The neighborhood is perfect for young couples and professionals. Local restaurants, coffee shops and breweries are within walking distance – just a few blocks. The area is known for its night life and historic architecture. Sounds amazing right? Well it is!

Except it is just under 1000 sq ft; giving only a 1 bedroom and 1 1/2 bath. The bedroom is an open loft bedroom, meaning there is no door. The bedroom, full bath and closet is literally the entire second floor which has an open railing to the downstairs. Thats not the separation or space that a family of three needs. We have enjoyed living here but it will definitely be better when we move to have separate bedrooms for us and our daughter.


Our Decision to Live in a Multigenerational Household

Multigenerational households are very common around the globe but less common in the United States. There are several factors that contributed to multigeneral living.

1. Care Taking

This was the number one reason we decided that multigenerational living was right for us. Ultimately, we wanted to oversee and ensure my husband’s parents would be well taken care of. The best way for us to do that is to be the main care givers. I personally wouldn’t want my care to be left to strangers that are paid marginal wages to ensure my health and safety at a place where my child cannot monitor my care closely. Therefore I wouldn’t consider treating my husband or my own parents that way.  My husband’s parents are fortunately in excellent health now but they live in a good size house that demands more upkeep everyday. We decided now was the perfect time to start this transition.

2. Combine Finances and Save!

Ever dream of retiring early? Or financial freedom? We sure have! One of the ways to help accomplish that is by reducing our expenses. Everyone can save more and lighten the financial load by chipping in under one household. Bottom line: this is the only way to ensure that if any major expenses come up, we will be able to afford it. The home we are moving into is paid off. We will have to do extensive renovations to make it comfortable for everyone. However, it’s still much cheaper than living separately or with a full mortgage. We also plan to add a larger percentage to our retirement savings at the same time. We will rent our other property and slowly have it generate positive cash flow. Hopefully, that property will be future retirement income.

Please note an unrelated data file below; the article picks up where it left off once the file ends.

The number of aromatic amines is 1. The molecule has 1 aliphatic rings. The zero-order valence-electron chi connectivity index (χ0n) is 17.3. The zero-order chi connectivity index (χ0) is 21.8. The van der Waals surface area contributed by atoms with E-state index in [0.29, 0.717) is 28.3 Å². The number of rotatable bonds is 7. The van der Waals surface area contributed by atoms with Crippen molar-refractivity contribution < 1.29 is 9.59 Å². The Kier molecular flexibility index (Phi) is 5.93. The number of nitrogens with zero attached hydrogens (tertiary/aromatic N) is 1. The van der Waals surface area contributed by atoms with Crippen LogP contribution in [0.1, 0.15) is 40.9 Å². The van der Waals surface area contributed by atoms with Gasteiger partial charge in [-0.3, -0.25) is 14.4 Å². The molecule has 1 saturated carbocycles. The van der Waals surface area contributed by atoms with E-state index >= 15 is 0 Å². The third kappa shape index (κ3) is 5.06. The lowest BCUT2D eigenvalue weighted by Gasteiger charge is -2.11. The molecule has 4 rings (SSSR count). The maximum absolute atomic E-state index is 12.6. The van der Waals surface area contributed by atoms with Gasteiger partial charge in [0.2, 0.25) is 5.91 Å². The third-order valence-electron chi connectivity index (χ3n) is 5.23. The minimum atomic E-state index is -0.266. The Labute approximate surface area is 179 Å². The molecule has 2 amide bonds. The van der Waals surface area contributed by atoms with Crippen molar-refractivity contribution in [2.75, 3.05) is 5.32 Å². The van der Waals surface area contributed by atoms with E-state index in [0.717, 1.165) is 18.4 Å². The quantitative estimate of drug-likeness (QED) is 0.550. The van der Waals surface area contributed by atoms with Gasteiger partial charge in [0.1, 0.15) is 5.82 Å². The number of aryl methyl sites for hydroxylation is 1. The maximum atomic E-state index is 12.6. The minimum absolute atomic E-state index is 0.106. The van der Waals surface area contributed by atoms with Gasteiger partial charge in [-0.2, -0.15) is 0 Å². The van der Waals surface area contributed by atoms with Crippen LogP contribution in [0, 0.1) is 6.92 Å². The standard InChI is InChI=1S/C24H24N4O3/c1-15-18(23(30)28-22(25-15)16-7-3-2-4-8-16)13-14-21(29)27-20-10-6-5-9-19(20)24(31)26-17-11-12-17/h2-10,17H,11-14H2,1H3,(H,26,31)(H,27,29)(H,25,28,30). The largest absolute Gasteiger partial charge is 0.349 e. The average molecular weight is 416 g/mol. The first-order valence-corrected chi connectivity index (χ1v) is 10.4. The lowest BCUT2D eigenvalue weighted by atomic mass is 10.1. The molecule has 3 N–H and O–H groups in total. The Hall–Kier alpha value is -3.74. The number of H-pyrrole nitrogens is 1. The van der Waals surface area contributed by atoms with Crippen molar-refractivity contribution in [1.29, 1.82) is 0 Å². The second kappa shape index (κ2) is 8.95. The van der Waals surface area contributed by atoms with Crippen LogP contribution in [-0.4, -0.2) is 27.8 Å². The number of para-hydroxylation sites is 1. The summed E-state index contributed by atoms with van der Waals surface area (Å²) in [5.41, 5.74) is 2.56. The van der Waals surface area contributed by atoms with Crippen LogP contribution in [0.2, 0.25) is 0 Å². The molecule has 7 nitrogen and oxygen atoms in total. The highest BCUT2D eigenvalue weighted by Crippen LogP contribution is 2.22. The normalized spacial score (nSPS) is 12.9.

3. Our Daughter

You can’t quantify this but our daughter will have the opportunity to spend extensive  quality time with her grandparents. She will certainly be bilingual since 3 out of 4 adults in the household will speak English and Korean. The neighborhood is also ideal for raising children. It boosts a Grade A Elementary school, park, swimming pools, wooded trails and ALL within walking distance!

4. Cultural Expectations

In Korean culture, there has traditionally been an expection that children will take care and provide for their elderly parents. Depending on the income level, you may even say their children are the “retirement program”.

In America, many adult children tend to regret not spending enough time with their aging parents after they pass.  This will give us the opportunity to uphold those cultural expectations and have no regrets with the amount of time spent together!

There you have it! The main reasons we have decided to give multigeneraltonal living a try. Of course, there are other more minor factors that add in. There are also the benefits to consider that my husband’s parents receive on their end. Thanks for stoping by and check back to see how we are doing!

#Team Lee